You reach a certain point where you begin to feel run-down. The nervous tension of waiting for the next actlon, the physical strain of long dusty convoys, the digging-in of equipment have their effect. After three months of this we were weary and needed a rest badly. Our armies had reached the peak of our drive. Our supply lines could no longer keep up with us. The weather had turned sour. The Germans were fighting bitterly and they had excellent fortifications. The whole front bogged down.

So when we pulled out of Luneville, attached once again to Third Army, on October 15th and rolled some 50 odd miles to a town called Commercy, nobody was unhappy about it. Here was a chance to relax and we did -- with vigor.

Commercy, like all French cities no matter how small, was liberally supplied with Cafés. When we were not on duty protecting the town from "enemy activity" (there was none) we'd hop a truck and roll into the main square, jump out and spend our time and money pleasantly. One particular cafe became very popular among us. Behind its bar a woman of magnificent proportions presided. When she laughed her whole body trembled like jello -- and she was always laughing. The girls who worked in the cafe with her were an affable crew and only added charm to the place. We used to call it "37" because nobody could remember "Le Chat Noir". It was an ideal spot to waste your time. There were other places, perhaps prettier, but "37" had personality and character. Somehow, you'd always end an afternoon there.

For a soldier such things do not last. Almost two months had passed when the dirty finger of war again beckoned. We packed our decks of cards, our toothbrushes and other necessary equipment, said "au revoir" to our friends, and sadly watched Commercy grow smaller, fainter, until it disappeared on the horizon. It was December 6th, 1944. We were back in the war. How much, we didn't know. Within the next two weeks we were to discover how very much we were in it.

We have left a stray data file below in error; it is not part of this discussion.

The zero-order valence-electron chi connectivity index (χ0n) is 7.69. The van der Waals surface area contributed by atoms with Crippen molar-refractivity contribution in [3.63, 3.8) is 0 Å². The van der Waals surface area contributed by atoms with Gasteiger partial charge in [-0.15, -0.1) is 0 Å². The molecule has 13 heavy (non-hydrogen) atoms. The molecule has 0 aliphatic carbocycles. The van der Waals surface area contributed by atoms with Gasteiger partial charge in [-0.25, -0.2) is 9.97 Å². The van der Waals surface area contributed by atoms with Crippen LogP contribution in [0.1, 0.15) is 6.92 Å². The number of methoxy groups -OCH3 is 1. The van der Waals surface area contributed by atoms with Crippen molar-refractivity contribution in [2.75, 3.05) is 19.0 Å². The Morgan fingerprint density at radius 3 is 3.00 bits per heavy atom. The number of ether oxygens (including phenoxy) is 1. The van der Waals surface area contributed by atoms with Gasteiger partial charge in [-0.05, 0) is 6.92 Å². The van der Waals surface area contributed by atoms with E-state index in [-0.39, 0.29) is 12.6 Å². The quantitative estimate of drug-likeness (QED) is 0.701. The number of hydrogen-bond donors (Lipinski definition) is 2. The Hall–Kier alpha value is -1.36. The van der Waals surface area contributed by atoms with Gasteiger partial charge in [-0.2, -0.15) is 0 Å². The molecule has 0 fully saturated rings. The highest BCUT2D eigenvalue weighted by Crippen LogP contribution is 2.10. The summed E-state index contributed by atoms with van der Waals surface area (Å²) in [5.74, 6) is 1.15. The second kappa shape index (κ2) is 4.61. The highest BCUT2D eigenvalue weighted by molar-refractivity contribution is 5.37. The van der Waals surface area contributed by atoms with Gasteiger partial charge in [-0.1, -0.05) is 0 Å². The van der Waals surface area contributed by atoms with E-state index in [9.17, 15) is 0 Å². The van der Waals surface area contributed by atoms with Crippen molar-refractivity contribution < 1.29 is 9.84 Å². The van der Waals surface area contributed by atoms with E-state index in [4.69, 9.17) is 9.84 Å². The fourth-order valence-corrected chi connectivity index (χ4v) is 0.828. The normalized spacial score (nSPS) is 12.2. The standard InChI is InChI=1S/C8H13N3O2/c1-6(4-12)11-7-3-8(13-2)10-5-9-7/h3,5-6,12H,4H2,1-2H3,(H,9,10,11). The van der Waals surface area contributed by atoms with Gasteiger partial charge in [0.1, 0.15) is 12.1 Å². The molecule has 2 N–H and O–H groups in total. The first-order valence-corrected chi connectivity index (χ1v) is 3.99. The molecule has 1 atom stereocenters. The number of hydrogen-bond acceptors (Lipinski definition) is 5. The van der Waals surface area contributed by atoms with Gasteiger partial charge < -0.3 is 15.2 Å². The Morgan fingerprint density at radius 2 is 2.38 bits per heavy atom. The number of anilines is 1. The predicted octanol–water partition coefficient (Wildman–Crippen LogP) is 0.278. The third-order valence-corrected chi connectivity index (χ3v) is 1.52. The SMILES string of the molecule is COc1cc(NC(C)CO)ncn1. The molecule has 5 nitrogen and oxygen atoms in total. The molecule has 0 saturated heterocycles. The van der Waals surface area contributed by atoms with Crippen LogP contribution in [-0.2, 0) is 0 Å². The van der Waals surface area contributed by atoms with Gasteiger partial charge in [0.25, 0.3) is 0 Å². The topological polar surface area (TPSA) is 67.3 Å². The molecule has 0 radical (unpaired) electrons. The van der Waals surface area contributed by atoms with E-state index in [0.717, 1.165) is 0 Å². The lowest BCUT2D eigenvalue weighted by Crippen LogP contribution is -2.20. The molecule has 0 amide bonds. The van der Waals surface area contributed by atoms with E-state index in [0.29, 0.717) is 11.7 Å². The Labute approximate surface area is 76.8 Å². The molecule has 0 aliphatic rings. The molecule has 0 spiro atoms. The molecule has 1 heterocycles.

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moves to the area of Lunéville (Luneville) on 21 September 1944, and is soon assigned to fire Field Artillery in support of the 79th Infantry Division, attempting to evict the Germans from the Foret de Parroy. "Our first firing mission came down on the 25th of September, and from then until the 11th of October, we fired field artillery day and night, expending a total of 2297 rounds."

This page includes some details of FA missions and results.

The 115th is assigned temporarily to the Seventh Army as of 28 September, and Commanding General Lt. Gen. Patch visits them on October 7th. They are back in the Third Army when they leave Luneville the 15th of October for Commercy. Duty at Commercy is essentially a rest break until called back to the war on 6 December 1944.
Updated Tuesday June 07, 2005 09:10:38 PDT
The original text of The Story of the 115th A.A.A. Gun Battalion, published by the unit in 1945, is in the public domain. So how, you may ask, can I claim that the contents of these web pages are protected by copyright?

The answer is that it is my own transcription of the text and images into electronic format, and compilation into these web pages that is copyrighted. In addition, the web design, art, and annotations, plus all material from my father's personal albums are copyrighted original works. I reserve all rights to how all these materials are used. You may not copy them or store them in any retrieval system without permission.